Claiborne, William

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Claiborne, William

(klā`bərn), c.1587–c.1677, Virginia colonist, b. Westmorland co., England. He emigrated to Virginia in 1621 as official surveyor and then served as secretary of state (1626–37, 1652–60) of that colony. He traded with the Native Americans, explored near the head of Chesapeake Bay, and established a fort and settlement on Kent Island in the Chesapeake. He opposed the grant of Maryland to Lord Baltimore, and after Baltimore's order (1634) for his arrest, Claiborne undertook armed resistance from his stronghold. Claiborne went (1637) to England to justify his conduct, but the issue was decided in favor of Lord Baltimore. In 1642, Claiborne was made treasurer of Virginia, and several years later, claiming the authority of Parliament, he invaded Maryland and drove out the governor, Leonard Calvert. He controlled Maryland for several years and was a member (1652–57) of its governing commission.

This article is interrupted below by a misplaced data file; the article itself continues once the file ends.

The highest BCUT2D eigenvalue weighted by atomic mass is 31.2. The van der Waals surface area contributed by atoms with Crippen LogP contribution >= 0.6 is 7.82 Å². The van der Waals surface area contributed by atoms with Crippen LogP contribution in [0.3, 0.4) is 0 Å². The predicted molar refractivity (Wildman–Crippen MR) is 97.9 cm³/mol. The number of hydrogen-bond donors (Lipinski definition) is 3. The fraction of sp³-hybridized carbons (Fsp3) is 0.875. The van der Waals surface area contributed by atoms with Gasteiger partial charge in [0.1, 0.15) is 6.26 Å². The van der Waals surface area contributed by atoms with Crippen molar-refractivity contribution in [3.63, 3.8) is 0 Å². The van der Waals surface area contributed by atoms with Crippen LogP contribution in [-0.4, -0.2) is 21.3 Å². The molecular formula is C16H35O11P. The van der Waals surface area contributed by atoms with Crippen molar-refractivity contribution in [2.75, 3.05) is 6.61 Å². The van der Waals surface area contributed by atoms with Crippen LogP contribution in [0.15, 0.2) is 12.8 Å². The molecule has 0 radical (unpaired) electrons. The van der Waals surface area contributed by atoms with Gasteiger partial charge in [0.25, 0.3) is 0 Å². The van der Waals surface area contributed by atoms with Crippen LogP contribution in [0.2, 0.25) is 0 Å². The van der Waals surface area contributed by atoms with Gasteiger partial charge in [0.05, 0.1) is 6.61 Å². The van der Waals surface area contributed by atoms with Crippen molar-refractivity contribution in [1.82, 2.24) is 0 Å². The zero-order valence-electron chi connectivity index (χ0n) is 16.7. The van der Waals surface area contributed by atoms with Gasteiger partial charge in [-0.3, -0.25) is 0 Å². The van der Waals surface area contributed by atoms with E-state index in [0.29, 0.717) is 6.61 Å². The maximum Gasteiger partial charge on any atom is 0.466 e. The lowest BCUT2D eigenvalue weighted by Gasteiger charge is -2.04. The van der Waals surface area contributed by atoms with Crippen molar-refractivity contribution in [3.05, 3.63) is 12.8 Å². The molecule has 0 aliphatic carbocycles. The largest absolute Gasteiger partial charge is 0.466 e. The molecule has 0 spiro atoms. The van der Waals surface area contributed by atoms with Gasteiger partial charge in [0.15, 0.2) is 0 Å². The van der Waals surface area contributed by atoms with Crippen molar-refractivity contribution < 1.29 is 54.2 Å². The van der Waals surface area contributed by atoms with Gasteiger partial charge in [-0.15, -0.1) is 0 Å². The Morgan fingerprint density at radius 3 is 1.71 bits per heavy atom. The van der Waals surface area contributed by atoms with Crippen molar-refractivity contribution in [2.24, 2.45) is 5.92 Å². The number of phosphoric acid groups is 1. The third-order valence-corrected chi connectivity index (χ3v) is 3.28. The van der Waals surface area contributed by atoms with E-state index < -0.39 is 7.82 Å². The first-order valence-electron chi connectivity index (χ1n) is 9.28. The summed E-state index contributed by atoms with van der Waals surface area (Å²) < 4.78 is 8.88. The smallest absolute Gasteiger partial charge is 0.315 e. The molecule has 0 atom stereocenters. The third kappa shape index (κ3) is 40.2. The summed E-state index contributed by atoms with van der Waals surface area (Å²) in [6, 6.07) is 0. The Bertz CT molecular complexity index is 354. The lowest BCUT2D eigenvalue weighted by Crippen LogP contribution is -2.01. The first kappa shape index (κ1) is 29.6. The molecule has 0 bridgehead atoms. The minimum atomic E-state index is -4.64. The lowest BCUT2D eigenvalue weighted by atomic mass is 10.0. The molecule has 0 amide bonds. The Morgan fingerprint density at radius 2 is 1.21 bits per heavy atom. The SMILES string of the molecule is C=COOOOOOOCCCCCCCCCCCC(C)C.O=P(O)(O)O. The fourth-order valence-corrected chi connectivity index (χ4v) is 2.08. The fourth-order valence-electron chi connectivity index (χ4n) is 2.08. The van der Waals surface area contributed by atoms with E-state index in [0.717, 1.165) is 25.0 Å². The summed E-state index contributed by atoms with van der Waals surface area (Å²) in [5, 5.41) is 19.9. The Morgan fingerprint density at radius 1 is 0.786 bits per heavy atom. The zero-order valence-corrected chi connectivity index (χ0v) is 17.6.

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Claiborne, William

(c. 1587–c. 1677) colonist, agitator; born in Westmoreland County, England. A Virginia colonist, he feuded with the Lords of Baltimore over the right to a settlement on Kent Island in the Chesapeake Bay. He incited an insurrection and held control of Maryland during 1644–46.
The Cambridge Dictionary of American Biography, by John S. Bowman. Copyright © Cambridge University Press 1995. Reproduced with permission.
References in periodicals archive ?
The remainder of the book consists of a series of important case studies of various alliance-building efforts, including the Powhatan Indians and English in Virginia, Isaac Allerton and Plymouth, Captain William Claiborne and the Susquehannocks in Virginia and Maryland, Africans in New Netherland, and the Susquehannocks and their neighbors in the mid-Atlantic region.
Nguyen, M.P.H., William Claiborne Dunagan, M.D., and others in the May 2007 Infection Control and Hospital Epidemiology 28(5) pp.
Claiborne - James William Claiborne, 59, of Roseburg, died July 19.
But, as The Washington Post's William Claiborne reports, supporters of zero tolerance say that a hard-line approach to punishment is necessary and fair.
One William Claiborne had already established himself in the prospective colony on Kent Island and had been evicted from it by Lord Baltimore in 1631.